Even when we don’t acknowledge it, human beings long for God. I believe that we’re born with a desire for the divine. St. Augustine’s well-known prayer voices this longing: “Thou hast made us for thyself, O Lord, and our hearts are restless until they find rest in thee.” So do these words from the nineteenth-century Congregationalist Horace Bushnell: “We are made so as to want God, just as a child’s nature wants a mother and father . . . There is a hungering and a heaving in us.” Twentieth century theologian Paul Tillich said: “God is present. . . as the unknown force in us that makes us restless.” We were made to thirst for wonder, crave mystery, and yearn for love, desires which draw us toward the Holy.
These desires are at the root of many of the needs we feel; but meeting those “felt needs” might or might not satisfy the deeper desires which give rise to them. A feeling of need can make us aware that something is missing or incomplete or wounded in us. But, the feeling of need doesn’t always contain enough wisdom to guide us to its real fulfillment.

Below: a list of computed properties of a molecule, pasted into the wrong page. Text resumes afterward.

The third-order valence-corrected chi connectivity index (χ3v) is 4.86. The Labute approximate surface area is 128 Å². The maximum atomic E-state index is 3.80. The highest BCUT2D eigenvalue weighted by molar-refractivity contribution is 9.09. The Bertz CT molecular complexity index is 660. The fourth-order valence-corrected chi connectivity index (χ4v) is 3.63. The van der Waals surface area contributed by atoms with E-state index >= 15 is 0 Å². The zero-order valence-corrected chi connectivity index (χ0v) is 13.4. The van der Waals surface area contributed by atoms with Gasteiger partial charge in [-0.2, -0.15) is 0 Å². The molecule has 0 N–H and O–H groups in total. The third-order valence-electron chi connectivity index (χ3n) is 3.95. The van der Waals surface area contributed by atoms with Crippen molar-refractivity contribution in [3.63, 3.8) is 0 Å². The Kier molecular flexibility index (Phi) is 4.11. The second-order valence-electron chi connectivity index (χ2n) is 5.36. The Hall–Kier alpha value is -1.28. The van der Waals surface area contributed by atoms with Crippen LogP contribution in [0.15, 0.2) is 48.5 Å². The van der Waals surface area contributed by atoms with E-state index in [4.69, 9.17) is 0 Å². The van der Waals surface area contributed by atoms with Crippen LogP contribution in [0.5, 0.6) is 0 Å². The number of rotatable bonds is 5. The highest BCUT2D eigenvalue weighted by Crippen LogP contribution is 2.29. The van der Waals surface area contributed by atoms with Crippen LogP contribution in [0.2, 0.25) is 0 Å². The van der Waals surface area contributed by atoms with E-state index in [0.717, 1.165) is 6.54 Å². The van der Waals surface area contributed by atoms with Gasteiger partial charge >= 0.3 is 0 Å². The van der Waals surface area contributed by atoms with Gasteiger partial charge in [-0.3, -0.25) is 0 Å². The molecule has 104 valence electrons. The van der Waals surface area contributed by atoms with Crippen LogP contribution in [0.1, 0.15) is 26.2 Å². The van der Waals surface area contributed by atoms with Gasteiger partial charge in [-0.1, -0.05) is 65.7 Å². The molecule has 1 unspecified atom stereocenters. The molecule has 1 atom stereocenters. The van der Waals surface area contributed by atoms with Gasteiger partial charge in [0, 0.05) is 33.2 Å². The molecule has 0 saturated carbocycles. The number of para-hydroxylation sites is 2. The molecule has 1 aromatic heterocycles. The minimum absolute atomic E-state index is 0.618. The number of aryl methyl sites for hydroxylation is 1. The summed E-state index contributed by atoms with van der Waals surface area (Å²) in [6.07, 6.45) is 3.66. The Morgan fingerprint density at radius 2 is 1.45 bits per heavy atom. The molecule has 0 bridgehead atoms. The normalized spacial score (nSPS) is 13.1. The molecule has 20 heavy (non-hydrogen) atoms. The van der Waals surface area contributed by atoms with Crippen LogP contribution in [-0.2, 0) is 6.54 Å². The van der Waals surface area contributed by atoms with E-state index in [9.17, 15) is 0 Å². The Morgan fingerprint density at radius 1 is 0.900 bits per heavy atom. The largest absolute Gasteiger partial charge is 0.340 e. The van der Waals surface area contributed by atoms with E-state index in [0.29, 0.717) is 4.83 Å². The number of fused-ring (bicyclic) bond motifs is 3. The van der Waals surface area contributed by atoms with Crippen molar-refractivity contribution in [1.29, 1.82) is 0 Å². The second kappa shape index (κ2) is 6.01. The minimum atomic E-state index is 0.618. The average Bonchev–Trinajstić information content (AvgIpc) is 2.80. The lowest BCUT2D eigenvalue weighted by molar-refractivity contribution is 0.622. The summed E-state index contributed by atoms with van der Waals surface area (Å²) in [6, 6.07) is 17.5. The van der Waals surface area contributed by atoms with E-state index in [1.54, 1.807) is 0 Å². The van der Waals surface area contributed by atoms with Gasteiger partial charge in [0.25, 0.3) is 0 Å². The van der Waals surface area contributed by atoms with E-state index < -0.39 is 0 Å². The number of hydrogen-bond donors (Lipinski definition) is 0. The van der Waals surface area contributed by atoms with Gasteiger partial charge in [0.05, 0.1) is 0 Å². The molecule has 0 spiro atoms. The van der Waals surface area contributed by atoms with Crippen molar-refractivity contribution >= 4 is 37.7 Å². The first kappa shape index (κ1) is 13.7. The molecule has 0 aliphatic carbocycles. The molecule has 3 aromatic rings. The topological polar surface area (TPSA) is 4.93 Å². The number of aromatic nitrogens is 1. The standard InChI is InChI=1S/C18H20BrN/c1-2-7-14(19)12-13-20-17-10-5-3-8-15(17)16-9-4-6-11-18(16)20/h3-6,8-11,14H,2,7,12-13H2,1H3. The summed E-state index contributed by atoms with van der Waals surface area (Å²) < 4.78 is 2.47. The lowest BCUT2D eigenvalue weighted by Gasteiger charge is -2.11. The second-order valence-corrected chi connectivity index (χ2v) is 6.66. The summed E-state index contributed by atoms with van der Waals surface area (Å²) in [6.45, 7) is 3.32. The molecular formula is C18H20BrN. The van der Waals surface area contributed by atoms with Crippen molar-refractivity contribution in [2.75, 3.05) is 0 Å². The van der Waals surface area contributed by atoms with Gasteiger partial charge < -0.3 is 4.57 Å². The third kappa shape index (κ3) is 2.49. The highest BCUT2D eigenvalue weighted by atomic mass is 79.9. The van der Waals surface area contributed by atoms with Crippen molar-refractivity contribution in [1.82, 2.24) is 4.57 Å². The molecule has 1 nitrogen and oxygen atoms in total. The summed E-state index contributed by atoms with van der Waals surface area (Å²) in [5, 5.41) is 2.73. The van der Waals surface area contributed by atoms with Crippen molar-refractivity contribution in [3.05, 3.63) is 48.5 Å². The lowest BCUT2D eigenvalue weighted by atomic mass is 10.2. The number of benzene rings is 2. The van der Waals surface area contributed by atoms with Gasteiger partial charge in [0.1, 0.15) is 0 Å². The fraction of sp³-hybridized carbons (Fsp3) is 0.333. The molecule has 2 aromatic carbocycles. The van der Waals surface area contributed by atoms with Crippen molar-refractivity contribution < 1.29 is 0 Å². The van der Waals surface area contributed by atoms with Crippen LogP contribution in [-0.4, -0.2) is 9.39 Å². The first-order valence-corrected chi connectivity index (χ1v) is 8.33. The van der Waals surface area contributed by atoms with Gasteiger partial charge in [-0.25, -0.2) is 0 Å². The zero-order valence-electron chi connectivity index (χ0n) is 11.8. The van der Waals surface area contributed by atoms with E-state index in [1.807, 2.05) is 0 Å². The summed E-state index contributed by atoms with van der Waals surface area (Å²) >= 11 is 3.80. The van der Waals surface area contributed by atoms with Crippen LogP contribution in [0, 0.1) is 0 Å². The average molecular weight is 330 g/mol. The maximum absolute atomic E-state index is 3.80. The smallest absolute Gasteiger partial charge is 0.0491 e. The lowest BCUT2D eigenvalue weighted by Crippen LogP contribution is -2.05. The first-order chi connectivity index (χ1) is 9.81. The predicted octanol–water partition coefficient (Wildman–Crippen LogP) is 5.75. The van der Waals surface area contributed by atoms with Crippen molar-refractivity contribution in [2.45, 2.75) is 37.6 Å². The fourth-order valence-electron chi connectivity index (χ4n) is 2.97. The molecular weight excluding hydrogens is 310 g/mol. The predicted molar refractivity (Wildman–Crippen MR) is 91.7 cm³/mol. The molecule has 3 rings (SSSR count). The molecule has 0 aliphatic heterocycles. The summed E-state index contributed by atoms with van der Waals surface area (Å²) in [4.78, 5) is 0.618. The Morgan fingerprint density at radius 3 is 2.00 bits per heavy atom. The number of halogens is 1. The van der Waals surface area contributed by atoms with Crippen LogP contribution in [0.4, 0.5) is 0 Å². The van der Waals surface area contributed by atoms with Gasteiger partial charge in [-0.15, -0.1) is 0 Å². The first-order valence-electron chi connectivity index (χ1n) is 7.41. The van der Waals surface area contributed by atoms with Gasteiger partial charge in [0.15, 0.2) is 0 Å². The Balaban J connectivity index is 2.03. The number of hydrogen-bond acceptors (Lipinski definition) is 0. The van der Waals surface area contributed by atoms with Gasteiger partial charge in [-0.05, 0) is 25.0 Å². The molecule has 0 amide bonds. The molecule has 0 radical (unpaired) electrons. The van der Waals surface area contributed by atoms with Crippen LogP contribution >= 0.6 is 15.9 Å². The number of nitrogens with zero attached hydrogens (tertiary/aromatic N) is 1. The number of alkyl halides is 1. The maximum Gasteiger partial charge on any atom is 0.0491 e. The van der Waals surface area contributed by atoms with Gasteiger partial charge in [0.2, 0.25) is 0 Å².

In other words, felt needs are not necessarily real needs. Sometimes we need help determining what our truest and deepest needs actually are. We might think we need a balanced life, when what we need more urgently is to ask if the life we’re living is the life we’re meant to live. We think we want better strategies and techniques for doing everything we have to do, when what we really need is to evaluate whether the things we’re trying to do are worth doing in the first place. We feel that we need solutions—ways to cope—when what we need is salvation, a way to be changed. We want to rearrange life to make it more comfortable; what we need is a transformed life that is more meaningful. We think we need answers to our questions, but what we really need is someone who knows and cares for us to question our questions. As Thomas Merton said of the Bible, “If we ask it for information about the meaning of life, it answers by asking us when we intend to start living.”